He’s averaging a career-best 17.1 ppg, obliterating his career average of 12.9 ppg and last season’s average of 14.6 ppg, while making 36.5 percent of his ever-increasing 3-point attempts. He’s the only player on the team who consistently attacks the rim for layups and soft floaters, while he and Gasol combine for one of the best pick-and-roll duos in the game.
Conley’s also averaging 6.0 apg and 1.52 spg. He’s one of eight players in the league, six being All-Stars, to average at least 17.0 ppg, 6.0 apg and 1.5 spg. Add his efficient 2.09 turnovers per game to that equation and the list shrinks dramatically, to one — Conley.
“Coming into the year I knew my role would change, that I’d be more relied on to pick up a heavier load scoring and I think that’s helped a lot for my confidence and knowing my teammates trust me with the ball,” Conley said. “I think my game has evolved over the years. I’ve played different roles, I’ve been Mr.-Defensive-Guy, I’ve been just a set-up-plays-for-other-people kind of guy and now I’ve got my game to a level where coaches and players are comfortable with me taking shots and making shots in big-time situations.”
Conley said he’s been aided by the acquisition of more shooters, including Mike Miller and Courtney Lee, a midseason pickup, and Jon Leuer‘s emergence as an accurate 3-point gunner in limited minutes. And while the offense has shown greater versatility and increased ball movement, it remains one that plays slowly and doesn’t score easily.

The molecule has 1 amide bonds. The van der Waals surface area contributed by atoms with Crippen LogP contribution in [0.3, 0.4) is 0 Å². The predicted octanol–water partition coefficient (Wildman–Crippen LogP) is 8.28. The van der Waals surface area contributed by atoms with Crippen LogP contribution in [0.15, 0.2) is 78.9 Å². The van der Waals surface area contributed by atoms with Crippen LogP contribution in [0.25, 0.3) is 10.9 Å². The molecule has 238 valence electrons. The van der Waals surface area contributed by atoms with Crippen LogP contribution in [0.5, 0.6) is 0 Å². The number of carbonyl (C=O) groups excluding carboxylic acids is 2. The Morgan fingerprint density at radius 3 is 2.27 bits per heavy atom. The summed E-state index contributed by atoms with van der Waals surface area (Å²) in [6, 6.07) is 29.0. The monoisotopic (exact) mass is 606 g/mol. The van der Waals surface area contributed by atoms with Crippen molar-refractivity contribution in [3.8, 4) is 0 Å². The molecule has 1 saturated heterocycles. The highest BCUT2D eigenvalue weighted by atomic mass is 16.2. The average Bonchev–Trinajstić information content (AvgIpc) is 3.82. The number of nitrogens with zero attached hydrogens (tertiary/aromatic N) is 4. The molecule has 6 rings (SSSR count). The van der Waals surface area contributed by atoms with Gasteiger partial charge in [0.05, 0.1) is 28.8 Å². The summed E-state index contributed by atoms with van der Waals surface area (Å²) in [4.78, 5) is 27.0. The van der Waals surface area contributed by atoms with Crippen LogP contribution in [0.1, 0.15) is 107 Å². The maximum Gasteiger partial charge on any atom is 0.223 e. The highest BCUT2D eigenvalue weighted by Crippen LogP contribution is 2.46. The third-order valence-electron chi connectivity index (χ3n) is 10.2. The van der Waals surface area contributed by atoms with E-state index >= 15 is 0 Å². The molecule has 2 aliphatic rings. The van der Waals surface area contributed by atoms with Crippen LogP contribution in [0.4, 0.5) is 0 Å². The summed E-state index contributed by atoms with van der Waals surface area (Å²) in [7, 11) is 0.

It is constructed in a non-traditional way, at least as traditional pertains to today’s game dominated by spread-the-floor offenses that bomb 3-pointers. It is somewhat ironic because Memphis’ management team, which took over at the start of last season, leans heavily on analytics, which emphasizes layups, free throws and 3-pointers. While they haven’t had time to reshape the roster in perhaps their ideal vision — beyond trading mid-range jump-shooter Rudy Gay last season — it is notable these Grizzlies are arguably the most analytics unfriendly team in the league.
“It’s funny because we do have the management and everybody backing the analytics side and our team is just built different,” Conley said. “We’re just a team full of guys that grind out and try to win games however we can, and that’s what Memphis has been about over the years. Obviously, I don’t think it needs to be changed right now with the way that we’re playing.”
Even during their run since Jan. 1, they rank last in 3-pointers attempted, 29th in 3-pointers made, 29th in free throws attempted, 30th in free throws made, and only Conley (14th) ranks in the top 75 of players in the league who drive the most. Incredibly, the Grizzlies have attempted 472 fewer 3-pointers than their opponents this season and have been outscored beyond the arc by 513 points.
It puts a heavy burden on the defense to consistently hold down high-powered offenses. In back-to-back victories in January against Houston, the Grizzlies held the Rockets to 87 and 81 points. But it begs the question if the Grizzlies can do that — and score enough — over a seven-game series against the Rockets or Thunder or Clippers or Spurs.
“I do think we can generate enough offense, and I think a lot of it is we let our defense dictate that,” Conley said. “That’s why if we can keep teams within a certain number, keep them under 100, or in the 90s or 80s, we feel like we’re very comfortable in those closer games and in that kind of pace of play.”
With a major assist from Conley, it appears the Grizzlies will at least get the chance to find out.